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Posted: Wednesday, July 01 2009. 18:10

Prosecco Elevated to DOCG Status

The process for obtaining Denominazione di Origine Controllata e Garantita(DOCG) recognition for the hillsides of Conegliano-Valdobbiadene for its popular bubbly Prosecco has officially  reached its logical  conclusion, with the Ministerial Decree formalizing the status of the existing DOC wine to be published soon.

It was granted the DOC status in 1969 and thus has taken 40 years to reach this status. The DOCG laws require a wine to remain a DOC wine for at least five years and also then demonstrate that it would be able to maintain the quality standards and adherence to the specifications and rigour of the DOCG status.

The change is expected from August 1 when the EU reforms come into effect. Thus, starting the next vendemmia (vintage) onwards, the sparkling wines produced from the Prosecco grape and from the Conegliano-Valdobbiadene zone, will be allowed to write “Conegliano Valdobbiadene Prosecco Superiore” on the label. The use of its pink coloured numbered logo obligatory on the Italian State strips that are applied on the bottles of all DOCG wines like Barolo, Barbaresco, Chianti Classico, Vino Nobile di Montepulciano, and Brunello di Montalcino will be mandatory.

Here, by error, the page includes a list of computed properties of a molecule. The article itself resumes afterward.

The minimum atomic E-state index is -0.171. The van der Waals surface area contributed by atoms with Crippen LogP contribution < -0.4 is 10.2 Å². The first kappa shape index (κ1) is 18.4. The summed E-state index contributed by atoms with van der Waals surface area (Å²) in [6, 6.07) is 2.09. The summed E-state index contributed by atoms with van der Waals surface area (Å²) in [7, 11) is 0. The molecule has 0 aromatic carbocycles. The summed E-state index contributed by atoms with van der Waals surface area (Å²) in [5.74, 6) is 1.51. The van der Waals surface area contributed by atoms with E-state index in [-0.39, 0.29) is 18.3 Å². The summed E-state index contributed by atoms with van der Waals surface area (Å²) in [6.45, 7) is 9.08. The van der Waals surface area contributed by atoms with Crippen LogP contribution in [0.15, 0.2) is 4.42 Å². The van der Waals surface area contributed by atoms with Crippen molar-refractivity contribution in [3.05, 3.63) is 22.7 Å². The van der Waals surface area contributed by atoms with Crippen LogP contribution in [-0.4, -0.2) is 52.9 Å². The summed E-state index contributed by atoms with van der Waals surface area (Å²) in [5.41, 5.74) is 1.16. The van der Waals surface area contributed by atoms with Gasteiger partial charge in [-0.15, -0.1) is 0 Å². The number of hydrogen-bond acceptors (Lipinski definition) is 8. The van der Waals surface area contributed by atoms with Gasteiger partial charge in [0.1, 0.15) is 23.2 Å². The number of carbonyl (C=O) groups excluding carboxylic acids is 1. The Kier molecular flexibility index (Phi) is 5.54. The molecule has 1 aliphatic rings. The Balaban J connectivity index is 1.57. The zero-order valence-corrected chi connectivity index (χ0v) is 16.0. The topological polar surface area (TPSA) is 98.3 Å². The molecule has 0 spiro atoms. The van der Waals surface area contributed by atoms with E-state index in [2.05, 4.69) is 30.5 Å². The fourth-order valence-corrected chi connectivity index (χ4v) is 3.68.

The wines will continue to be made by the existing Charmat method (second fermentation in the tank)  

Apparently, the producers wanted, to highlight the name of their area as the above-mentioned names suggest but at least for now, will continue to use the word Prosecco  (like Brunello) along with the additional ‘Superiore’. A majority of people around the world are familiar with Prosecco as the grape varietal and the namesake wine but not Conegliano-Valdobbiadene. The 22 km stretch between the two small towns north of Venice have not only beautiful winding, tight roads and rolling hills but also the Terroir to make a good quality bubbly- a money-conscious, value-for-money seeker’s Champagne for all seasons.

Franciacorta from Lombardi and Asti Spumante from Piemonte are two bubblies that already adorn the DOCG list. But as Franco Adami, President of  Consorzio Tutela del Vino Prosecco DOC di Conegliano e Valdobbiadene, the Producers' Consortium of the region, said, "The change to using just the name of the zone, which is our ultimate objective, has to be a gradual one. In many countries around the world, Prosecco has become synonymous with a highly successful wine from Italy, and getting rid of this name altogether would be risky. The term Superiore, however, helps the consumer to understand right away that this is an example of the original Prosecco, the one from Conegliano-Valdobbiadene".